May 25

Reflecting on a new direction


I feel like I’ve learnt a lot about myself this year and perhaps one of the most important things I’ve learnt is that it’s OK to say no.  I’ve found in the past that I’ve often said yes to things because something needed doing or somebody suggested I do something, without really thinking it through, which frequently leads to me taking on more than I should (plus the fact that I’m atrocious at delegating and a bit of a control-freak!).

So, in my new “me” mode, I decided to give up my role as academic coordinator, a position which I’ve held for a number of years.  My decision to give up my role as academic coordinator in my current school is a very selfish one, motivated by own needs rather than as a response to the job I’m doing. There are aspects of the role which I really enjoy, which are funnily enough the things which other people turn their noses up at: I love timetabling – it can be a bit of a headache, but I like the way things slot together; I’m happy slogging away on the computer sending emails, curating our online staffroom or creating videos for Youtube. In fact, the aspect of my role which I have most difficulty with is the human factor – despite being a bubbly, friendly, chatty person I don’t actually enjoy having long conversations with people that much, especially when they’re tricky conversations, and I don’t feel I’m particularly good at them either.

Also, as another selfish streak shines through, I really want to focus my time and energy on MY teaching. The school where I currently work is an incredible environment for professional development – I’m surrounded by people who are actively working to become better teachers, who are enthusiastic about sharing ideas and who, generally speaking, are long-term ELTers who love what they do.  I’m also back on twitter after a few years’ absence and it’s another great place to connect with teachers from around the world, pick up new ideas and share experiences.  There are so many fantastic resources which crop up there on a daily basis, ideas which come out of Active’s fortnightly professional development meetings and tips which pop up in conversations by the photocopier which I would LOVE to have more time to engage with.  I’m certainly not overworked in my current role, but I have a terrible sense of guilt when I know other people are working and I’m not (even though it’s my scheduled time off) and so I know I work more than I should as I’m also not very good at dividing my time clearly or switching off from “academic coordinator” mode – so I’ll often have my email open when I’m doing other things on the computer (I think I also inherited a gossipy streak from my maternal grandmother so I always worry I’m missing out on something!).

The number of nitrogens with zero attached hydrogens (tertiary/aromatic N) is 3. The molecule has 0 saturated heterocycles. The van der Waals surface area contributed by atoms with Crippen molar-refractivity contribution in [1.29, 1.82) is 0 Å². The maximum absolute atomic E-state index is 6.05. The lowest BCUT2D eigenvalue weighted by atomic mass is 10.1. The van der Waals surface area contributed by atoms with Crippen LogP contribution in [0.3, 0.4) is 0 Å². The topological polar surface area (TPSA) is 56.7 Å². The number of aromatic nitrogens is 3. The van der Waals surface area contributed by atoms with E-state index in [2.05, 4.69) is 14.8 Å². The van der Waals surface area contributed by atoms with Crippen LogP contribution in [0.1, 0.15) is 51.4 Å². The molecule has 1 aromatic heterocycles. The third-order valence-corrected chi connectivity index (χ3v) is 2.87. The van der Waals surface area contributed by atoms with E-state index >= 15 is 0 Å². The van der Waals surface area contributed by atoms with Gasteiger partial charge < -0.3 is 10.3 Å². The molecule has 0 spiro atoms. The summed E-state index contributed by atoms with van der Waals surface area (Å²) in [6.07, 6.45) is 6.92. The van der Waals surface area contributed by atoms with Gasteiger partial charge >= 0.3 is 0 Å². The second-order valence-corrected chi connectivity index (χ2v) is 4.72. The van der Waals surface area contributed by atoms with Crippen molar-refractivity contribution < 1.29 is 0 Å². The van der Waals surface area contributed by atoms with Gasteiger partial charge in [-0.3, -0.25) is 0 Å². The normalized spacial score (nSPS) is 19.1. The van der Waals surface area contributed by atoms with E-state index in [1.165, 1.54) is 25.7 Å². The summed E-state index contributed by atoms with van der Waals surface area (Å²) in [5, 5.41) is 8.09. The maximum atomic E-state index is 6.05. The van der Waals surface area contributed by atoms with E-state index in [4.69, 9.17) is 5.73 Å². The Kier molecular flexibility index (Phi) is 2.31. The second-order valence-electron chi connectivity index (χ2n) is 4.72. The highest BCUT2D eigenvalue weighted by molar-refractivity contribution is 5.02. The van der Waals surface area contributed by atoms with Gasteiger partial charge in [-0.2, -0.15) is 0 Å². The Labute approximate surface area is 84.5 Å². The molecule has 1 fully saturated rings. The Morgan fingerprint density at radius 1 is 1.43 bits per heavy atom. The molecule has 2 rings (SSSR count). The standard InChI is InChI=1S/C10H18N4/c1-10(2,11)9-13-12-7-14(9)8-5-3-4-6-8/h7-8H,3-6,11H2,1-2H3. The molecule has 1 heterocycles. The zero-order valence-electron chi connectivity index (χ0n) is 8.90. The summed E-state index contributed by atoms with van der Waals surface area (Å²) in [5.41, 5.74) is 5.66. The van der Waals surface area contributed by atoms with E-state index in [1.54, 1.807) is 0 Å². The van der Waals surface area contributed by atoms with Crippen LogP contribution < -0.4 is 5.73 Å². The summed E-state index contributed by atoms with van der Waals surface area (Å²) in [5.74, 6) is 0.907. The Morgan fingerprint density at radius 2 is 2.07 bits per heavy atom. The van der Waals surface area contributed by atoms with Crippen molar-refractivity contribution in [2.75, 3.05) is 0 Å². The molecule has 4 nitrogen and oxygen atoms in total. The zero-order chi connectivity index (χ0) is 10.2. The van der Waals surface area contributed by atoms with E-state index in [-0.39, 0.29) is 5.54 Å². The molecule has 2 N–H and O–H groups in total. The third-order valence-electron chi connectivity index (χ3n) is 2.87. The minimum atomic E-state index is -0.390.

I think as well, that when I first became a teacher, it seemed like “up” was the natural direction things moved – I imagined that I would be a teacher, then a DoS, then open my own school and it was only when I’d been teaching for a couple of years that I realised I didn’t want to own my own school.   Returning to being “just” a teacher for me is certainly no step backwards, rather I see it as the opportunity to step sideways in many different directions as I have more space and time to focus my energies on my development.  Here are just a few of the things I’m looking forward to experimenting with…

  • Building a bank of observation tasks for speaking activities
  • Working on reading skills with YLs
  • Developing some Gouin series for VYLs
  • A fortnightly focus for my own PD, similar to Mike Harrisons notelts

I’m feeling incredibly excited, motivated and energised by the change and hopefully, I’ll also be blogging more so you’ll get to hear all about it!





April 10

Thoughts on self-observation

In the third term at Active Language, our teachers can choose which type of observation they would like to have: a traditional observation with an academic co-ordinator sitting in; a Diploma-style observation, which is similar to the traditional observation though gives the observee a taste of the workload for the Teaching Practice element of the Diploma; or a self-observation.